My home for the night
Like a mini hotel
Fast flowing river

It cost only Kr400 instead of Kr1100 that last night’s hotel cost. The washroom and the shower is a bit old school; you have to put Kr10 in the slot to get hot water but that is fine by me and I can really do without the swankiness of the hotel. This really suits me well. The tent is fine when its dry and warm but it’s really cramped so to be in a place like this is amazing for really not much more money. It makes such a huge difference. So, this site is beside the E6 but there is also a river behind it, quite a long way down. You would have to take a steep path to get down there. As I am writing this the sun is – well it won’t set tonight probably. It is a beautiful evening, still warm and the river is rushing down there happily. There are a few other bikers staying but they are a safe distance away. Staying in a cabin is such a good solution and if the next few days are going to be rainy this is  a much better option than going for a hotel, I think, unless it is really horrible.  I’ve covered up the bike but it seems unimaginable that such a sunny evening will turn into a rainy dawn and then rain all day.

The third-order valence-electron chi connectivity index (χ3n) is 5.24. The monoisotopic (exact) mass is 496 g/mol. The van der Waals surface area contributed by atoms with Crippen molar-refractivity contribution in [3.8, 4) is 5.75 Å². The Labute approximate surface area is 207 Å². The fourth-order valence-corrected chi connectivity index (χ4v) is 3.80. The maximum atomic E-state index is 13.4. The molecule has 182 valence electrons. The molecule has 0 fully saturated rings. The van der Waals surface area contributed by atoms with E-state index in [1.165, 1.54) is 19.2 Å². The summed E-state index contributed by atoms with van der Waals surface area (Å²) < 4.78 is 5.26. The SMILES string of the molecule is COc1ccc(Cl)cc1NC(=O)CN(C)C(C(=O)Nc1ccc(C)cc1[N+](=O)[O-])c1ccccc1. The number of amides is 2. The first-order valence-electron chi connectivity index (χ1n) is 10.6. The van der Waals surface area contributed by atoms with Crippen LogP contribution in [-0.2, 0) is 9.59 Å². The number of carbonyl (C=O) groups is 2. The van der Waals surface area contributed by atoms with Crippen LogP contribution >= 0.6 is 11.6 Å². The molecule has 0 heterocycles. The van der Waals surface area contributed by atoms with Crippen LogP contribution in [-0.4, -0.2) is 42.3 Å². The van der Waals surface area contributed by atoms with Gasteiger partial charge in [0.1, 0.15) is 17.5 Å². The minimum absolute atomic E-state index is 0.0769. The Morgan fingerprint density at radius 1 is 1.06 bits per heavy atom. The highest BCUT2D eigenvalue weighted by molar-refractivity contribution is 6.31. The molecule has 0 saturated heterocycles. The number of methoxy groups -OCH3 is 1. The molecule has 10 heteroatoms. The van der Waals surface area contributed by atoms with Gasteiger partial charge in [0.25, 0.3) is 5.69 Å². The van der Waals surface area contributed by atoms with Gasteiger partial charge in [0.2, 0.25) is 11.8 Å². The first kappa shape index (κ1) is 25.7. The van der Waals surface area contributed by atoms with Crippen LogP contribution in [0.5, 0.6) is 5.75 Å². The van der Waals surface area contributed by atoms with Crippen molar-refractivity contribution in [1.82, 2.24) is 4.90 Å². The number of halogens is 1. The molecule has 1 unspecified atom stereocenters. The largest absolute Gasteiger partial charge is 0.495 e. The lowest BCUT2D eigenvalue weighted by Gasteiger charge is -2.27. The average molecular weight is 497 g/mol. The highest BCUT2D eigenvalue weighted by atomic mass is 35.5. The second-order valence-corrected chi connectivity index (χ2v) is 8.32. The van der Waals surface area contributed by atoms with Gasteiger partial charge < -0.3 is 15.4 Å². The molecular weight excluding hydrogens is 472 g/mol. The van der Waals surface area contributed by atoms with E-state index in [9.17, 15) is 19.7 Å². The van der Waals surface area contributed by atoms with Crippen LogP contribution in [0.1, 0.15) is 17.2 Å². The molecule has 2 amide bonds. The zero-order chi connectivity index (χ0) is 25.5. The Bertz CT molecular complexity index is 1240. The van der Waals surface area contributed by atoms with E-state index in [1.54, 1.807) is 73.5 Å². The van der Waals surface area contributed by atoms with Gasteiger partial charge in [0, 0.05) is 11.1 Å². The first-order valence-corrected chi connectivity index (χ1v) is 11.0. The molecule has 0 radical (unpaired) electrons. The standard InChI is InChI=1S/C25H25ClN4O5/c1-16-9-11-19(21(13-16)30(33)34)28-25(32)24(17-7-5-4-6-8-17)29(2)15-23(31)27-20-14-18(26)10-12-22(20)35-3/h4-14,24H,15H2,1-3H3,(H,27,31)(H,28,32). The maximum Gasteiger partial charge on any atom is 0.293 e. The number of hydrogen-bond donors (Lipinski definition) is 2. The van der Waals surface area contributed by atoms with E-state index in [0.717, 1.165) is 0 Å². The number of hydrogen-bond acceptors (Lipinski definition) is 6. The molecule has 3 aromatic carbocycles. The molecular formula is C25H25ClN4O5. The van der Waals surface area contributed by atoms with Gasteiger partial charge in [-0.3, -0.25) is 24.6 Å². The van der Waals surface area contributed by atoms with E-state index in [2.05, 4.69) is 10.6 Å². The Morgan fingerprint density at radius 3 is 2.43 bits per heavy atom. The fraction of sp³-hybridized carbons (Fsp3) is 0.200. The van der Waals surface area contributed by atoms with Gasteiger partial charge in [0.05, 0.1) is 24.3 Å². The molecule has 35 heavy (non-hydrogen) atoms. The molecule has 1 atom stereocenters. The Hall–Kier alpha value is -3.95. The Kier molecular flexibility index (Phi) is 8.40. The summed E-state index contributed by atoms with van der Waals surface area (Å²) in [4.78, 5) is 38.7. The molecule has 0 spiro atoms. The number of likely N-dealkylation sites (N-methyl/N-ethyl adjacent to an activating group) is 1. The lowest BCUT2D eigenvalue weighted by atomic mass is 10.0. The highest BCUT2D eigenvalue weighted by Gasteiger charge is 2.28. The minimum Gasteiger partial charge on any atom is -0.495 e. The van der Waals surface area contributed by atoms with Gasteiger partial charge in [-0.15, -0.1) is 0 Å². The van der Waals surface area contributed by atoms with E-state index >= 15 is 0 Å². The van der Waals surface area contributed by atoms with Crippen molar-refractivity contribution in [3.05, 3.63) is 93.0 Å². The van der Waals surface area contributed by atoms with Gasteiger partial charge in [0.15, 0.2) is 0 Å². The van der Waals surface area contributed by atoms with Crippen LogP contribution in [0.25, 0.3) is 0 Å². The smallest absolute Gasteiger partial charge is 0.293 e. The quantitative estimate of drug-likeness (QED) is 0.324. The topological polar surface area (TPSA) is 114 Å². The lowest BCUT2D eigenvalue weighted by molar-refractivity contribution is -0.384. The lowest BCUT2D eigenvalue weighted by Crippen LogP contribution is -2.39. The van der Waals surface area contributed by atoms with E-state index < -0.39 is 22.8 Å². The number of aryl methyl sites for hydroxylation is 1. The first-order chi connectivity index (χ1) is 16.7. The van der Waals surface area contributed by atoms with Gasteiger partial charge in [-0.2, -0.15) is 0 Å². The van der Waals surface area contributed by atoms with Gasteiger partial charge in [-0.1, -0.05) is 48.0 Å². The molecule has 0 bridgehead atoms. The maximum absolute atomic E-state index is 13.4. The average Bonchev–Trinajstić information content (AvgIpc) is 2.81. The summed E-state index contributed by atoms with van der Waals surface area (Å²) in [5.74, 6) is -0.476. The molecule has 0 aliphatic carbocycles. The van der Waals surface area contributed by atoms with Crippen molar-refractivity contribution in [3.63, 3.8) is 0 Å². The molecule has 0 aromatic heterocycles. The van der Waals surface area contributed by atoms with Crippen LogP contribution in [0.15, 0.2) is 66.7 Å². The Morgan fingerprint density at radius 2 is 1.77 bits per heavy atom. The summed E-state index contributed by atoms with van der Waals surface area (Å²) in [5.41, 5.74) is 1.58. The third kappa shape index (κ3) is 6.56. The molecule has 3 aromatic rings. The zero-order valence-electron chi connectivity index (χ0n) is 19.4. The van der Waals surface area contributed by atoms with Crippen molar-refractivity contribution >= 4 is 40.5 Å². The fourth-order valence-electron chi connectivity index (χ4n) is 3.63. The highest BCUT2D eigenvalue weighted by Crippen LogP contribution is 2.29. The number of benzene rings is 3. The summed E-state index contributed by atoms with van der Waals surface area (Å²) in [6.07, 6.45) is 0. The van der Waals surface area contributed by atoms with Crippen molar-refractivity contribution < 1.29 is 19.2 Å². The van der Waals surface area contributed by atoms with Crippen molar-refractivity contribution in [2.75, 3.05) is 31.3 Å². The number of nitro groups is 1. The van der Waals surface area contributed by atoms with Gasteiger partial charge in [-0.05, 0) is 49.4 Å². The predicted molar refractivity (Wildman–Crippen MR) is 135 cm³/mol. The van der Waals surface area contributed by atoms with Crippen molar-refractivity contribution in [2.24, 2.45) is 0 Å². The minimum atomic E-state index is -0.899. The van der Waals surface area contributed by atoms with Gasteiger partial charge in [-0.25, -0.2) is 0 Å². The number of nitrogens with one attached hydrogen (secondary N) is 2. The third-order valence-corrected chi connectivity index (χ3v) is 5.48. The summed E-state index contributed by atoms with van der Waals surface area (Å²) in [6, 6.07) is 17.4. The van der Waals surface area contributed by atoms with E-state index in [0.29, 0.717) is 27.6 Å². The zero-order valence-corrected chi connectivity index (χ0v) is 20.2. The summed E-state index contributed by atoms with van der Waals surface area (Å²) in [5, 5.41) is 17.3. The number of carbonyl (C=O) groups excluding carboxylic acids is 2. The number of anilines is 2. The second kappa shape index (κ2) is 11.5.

Two other things: my GPS – Garmin Zumo XT – when it goes into tunnels it goes into night mode dimming and then lighting up again when you come out. But earlier today it got stuck in the dark mode and I could not see the screen. I tried restarting it in a lay-by but this didn’t help. Eventually, after restarting again and making an adjustment it got back to normal, but it gave me a real moment mainly because I rely on it to see whether I am exceeding the speed limit (everyone warns that speeding fines are very expensive here). Thing number 2: I’ve got my big map of this part of Norway spread out here on the table and I was going to put a town Rorvik into the GPS. I’ve looked at it before – its one of the places where the ferry goes on the Motorrad tour but there are two Rorviks and now I’ve found the real Rorvik which is a much smaller place near Trondheim and this is one of the first ferries that they catch on that particular day. Luckily I didn’t put the wrong Rorvik in which is further north but close enough to be a plausible place that you might think you were heading to. I am planning to head to Trondheim and then peel off the E6 to the West, the coast road, the E39. So that’s my plan for tomorrow. I’m expecting it to be wet but I have good wet weather gear and I can hunker down and get going, so lets see how the next days go. The 28th is the day I catch the ferry. In summary, it took 3 ½ days for me to get to the arctic circle from the bottom of Norway and I have 7 days to wind the way back down. I’m really happy with this place and let’s hope I can find other places like it on my journey down south. Using cabins transforms motorcycle travel in Norway.